As for your responses, the average (median) score was 5.8125, which rounds up to a 'C', which I consider slightly below average (average score is a 'C+', because it's halfway between an 'A+' and an 'F'). Regardless, there were 4 votes for 'F', meaning - as sometimes is the case with home team managers - Hillman has bordered on angering many blogosphere fans, and perhaps (in some situations) rightfully so. Hillman received 1 vote apiece in the 'good' grade categories. Either way, it's food for thought. Our skipper certainly hasn't fared well in his first year with the club. He can improve, but improvement involves refining his tactics in a number of different facets. Notably, in my opinion:
- Using Joakim Soria more liberally and using our better relief pitchers more often in high-leverage situations
- Implementing the running game to a greater degree - notably, stolen base efficiency
- Limiting bunts and hit-and-run to close and late situations, primarily when we're ahead, or in National League parks when pitchers are batting
- Knowing which position players to use and in which times
Obviously, a successful manager not only must use proper tactics in strategy - during in-game decisions - but must provide all those intangibles that separate the Earl Weavers, Whitey Herzogs, and Sparky Andersons from the Tony Musers. He must handle the different personalities accordingly, must provide as a 'leader' in the clubhouse, and must handle practices and drills - notably, those prior to ballgames and during Spring Training - competently. He also must be willing to listen to other coaches on the team, taking their advice and acting accordingly with use of player personnel.
Regardless, it will continue to be an uphill battle for our skipper. I noted previously - and on the 610 AM Royals' postgame show with Robert Ford and Greg Schaum - that the best method of "outperforming the expectations" is distribution of playing time, and perhaps more importantly in some cases, distribution of playing time where it counts. Farnsworth must accumulate more non-high leverage innings, Willie Bloomquist and Tony Pena must be late-inning defensive replacements and, in the case of the former, must receive spot-starts only occasionally. Our best hitters must receive the most plate appearances. And much more.
Interesting poll results. I'm going to continue this as a prominent feature of the blog. Don't be afraid to make your opinions known. Hey, as bloggers and blog-dwellers.....it's usually all we have.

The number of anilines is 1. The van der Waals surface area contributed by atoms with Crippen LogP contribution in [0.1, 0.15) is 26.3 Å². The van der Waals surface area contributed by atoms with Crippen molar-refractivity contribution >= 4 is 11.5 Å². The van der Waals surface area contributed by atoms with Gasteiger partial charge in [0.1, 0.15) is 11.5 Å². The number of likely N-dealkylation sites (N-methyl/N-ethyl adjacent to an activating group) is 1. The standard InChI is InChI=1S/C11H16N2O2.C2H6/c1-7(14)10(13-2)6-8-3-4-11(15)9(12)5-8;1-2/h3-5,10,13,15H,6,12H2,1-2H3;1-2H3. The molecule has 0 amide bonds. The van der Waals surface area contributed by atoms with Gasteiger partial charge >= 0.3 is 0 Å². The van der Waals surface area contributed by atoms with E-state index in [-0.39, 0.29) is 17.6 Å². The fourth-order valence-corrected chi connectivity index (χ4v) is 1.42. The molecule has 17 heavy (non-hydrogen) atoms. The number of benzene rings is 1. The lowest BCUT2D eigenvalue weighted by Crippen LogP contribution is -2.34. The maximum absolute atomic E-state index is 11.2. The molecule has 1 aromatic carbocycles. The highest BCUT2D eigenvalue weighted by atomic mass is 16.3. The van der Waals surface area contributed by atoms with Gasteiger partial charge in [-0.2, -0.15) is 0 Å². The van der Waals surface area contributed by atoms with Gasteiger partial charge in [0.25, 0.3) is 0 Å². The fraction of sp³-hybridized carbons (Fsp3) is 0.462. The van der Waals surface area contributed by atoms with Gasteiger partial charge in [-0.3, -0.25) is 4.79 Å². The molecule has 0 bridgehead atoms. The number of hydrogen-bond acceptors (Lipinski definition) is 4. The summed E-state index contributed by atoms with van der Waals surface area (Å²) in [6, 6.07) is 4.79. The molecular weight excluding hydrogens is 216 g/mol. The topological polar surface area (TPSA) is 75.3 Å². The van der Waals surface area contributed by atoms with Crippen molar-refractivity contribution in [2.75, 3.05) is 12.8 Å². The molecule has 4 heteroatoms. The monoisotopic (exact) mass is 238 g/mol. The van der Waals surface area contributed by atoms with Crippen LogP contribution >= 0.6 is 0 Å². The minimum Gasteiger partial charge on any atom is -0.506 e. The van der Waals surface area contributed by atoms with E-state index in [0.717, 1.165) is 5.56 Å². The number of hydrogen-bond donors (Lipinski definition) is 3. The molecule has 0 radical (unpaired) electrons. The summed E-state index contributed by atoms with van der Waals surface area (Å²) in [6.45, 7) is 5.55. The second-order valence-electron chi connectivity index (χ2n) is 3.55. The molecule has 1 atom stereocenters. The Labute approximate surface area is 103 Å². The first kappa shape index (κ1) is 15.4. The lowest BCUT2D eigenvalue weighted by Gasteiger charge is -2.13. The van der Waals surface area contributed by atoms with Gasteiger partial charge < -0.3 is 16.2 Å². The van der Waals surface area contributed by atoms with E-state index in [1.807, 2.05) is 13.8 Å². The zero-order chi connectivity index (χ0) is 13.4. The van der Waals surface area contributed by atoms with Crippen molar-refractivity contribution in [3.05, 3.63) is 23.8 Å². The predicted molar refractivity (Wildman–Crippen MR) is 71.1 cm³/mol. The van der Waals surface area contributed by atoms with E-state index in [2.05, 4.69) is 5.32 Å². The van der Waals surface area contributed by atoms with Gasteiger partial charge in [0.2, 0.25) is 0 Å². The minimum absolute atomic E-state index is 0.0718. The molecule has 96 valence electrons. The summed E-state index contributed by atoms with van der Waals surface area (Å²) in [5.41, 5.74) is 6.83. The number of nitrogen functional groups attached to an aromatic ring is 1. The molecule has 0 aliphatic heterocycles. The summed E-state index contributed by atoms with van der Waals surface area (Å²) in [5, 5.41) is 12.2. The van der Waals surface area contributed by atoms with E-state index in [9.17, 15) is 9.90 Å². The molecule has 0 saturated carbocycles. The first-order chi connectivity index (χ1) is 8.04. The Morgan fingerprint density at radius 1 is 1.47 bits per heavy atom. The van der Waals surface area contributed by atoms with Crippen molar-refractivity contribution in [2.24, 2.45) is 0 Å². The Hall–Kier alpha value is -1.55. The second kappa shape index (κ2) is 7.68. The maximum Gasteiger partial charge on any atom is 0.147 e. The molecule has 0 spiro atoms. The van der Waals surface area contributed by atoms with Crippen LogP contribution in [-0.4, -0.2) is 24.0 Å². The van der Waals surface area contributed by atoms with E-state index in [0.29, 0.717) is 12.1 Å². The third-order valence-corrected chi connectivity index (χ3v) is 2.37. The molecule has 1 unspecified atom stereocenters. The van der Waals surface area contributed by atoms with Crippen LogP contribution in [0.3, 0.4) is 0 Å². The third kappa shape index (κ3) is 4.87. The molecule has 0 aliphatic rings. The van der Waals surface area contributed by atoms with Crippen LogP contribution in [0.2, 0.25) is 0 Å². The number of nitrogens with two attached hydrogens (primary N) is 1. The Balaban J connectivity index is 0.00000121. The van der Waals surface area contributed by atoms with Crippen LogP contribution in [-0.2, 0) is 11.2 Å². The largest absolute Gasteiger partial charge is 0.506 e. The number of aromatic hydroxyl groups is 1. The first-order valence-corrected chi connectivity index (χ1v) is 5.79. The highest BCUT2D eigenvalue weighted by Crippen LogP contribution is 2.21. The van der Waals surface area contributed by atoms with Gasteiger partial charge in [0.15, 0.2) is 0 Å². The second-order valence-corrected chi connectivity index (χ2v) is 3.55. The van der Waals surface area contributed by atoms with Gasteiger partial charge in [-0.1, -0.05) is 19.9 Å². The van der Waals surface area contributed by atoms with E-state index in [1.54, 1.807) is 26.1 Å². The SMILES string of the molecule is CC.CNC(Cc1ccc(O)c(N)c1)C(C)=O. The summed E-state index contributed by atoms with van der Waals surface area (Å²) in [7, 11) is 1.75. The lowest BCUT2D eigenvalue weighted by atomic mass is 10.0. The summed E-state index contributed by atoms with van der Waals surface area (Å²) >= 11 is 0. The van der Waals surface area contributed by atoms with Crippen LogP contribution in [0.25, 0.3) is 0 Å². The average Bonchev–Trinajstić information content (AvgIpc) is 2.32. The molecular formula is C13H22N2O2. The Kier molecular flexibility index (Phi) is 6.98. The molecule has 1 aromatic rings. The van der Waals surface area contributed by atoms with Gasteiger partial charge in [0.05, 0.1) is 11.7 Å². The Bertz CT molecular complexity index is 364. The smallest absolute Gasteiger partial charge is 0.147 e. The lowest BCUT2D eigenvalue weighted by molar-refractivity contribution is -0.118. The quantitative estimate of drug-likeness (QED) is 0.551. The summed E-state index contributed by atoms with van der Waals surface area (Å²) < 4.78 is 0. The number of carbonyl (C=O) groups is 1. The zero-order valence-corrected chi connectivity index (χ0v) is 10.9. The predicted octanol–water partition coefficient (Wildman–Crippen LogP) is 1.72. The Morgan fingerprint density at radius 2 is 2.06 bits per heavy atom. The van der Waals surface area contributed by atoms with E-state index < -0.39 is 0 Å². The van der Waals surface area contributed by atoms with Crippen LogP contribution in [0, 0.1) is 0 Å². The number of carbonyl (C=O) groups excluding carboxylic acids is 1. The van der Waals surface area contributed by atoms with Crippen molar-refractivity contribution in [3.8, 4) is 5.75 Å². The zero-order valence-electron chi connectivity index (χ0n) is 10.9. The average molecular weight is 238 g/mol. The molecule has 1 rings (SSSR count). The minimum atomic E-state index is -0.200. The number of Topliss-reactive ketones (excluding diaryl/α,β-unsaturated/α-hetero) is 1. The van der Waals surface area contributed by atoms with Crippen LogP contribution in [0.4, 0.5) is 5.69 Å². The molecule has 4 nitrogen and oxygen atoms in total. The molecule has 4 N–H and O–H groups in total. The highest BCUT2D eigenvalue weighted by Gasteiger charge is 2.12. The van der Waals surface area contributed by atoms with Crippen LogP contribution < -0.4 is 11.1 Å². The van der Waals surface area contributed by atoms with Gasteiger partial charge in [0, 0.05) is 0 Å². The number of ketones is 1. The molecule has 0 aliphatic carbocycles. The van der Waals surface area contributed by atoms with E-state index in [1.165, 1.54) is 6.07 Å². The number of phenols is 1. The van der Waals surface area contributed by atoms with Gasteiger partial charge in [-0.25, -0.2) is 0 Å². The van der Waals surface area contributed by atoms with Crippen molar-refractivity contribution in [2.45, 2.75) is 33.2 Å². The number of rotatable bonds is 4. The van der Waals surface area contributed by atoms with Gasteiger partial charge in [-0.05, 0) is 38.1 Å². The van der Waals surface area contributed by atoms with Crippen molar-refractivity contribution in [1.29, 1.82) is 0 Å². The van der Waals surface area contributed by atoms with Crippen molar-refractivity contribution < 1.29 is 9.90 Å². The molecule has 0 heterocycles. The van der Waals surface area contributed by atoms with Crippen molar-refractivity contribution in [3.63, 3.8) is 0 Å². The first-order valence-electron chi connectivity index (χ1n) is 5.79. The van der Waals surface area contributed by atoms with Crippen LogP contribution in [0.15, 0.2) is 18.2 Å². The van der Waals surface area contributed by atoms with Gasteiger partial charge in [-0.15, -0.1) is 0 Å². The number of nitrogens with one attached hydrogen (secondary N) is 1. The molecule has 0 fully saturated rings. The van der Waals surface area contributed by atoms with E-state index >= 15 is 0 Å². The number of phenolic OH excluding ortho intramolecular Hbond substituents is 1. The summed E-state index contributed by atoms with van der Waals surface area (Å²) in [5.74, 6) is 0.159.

Wednesday, April 15, 2009
#1. Joakim Soria should gradually be moved to the starting rotation.
I used to advocate strongly for Soria's move, but now only moderately do so. I feel the organization should at least remain open about committing to moving him in the future. For one, I believe Soria should not be deemed a 'closer', which nowadays implies that he is essentially a 1-inning and sometimes 1+ inning pitcher. I believe we should deem him 'bullpen ace', only to be implemented in the highest leverage of situations and a pitcher who should receive multiple innings in the 'pen. I would be satisfied if Soria could eventually pitch 100+ innings in a season, even in the bullpen, where he would likely still dominate. If his arm does not fatigue, he could then be experimented in a starting rotation role, either piggybacking with other pitchers (the Jamey Wrights and Robinson Tejedas of the world - longmen capable of pitching multiple innings). If things go well, a #2/#3-caliber starter is still more valuable than a 70-inning closer, which is the role the Mexicutioner currently occupies. I think the advantages to shifting Joakim to the rotation far outweigh the disadvantages.
Reasons Soria should move to the rotation:
- He started in the Minor Leagues, and pitched a perfect game in the Mexican Leagues
- He has a slender build, but still possesses a height advantage as he is 6-foot-3.
- He possesses four plus-pitches, including an uber-nasty fastball, curveball, and change up.
- The Royals are always in need of more starting pitching
- A 3.5-4.2 ERA starter is more valuable than a closer. If Soria could exceed this, then great. If he can't, then shift him back to the bullpen ace role, with the capability of pitching multiple innings and in high-leverage situations
- An extremely team-friendly contract presents not an overwhelming amount of risk
Reasons Soria should not move to the rotation:
- If his arm fatigues or he injures himself pitching 100+ innings in the bullpen, it would severely effect our future win total
- The 'risk factor': he *could* injure himself permanently
- Despite being 6'3", he still has a slender build
- He only throws 91, which means his fastball will likely diminish by 1-2 mph. in the starting role. Does an 89 mph. fastball really translate to super successful starting pitchier more often than not in the starting role?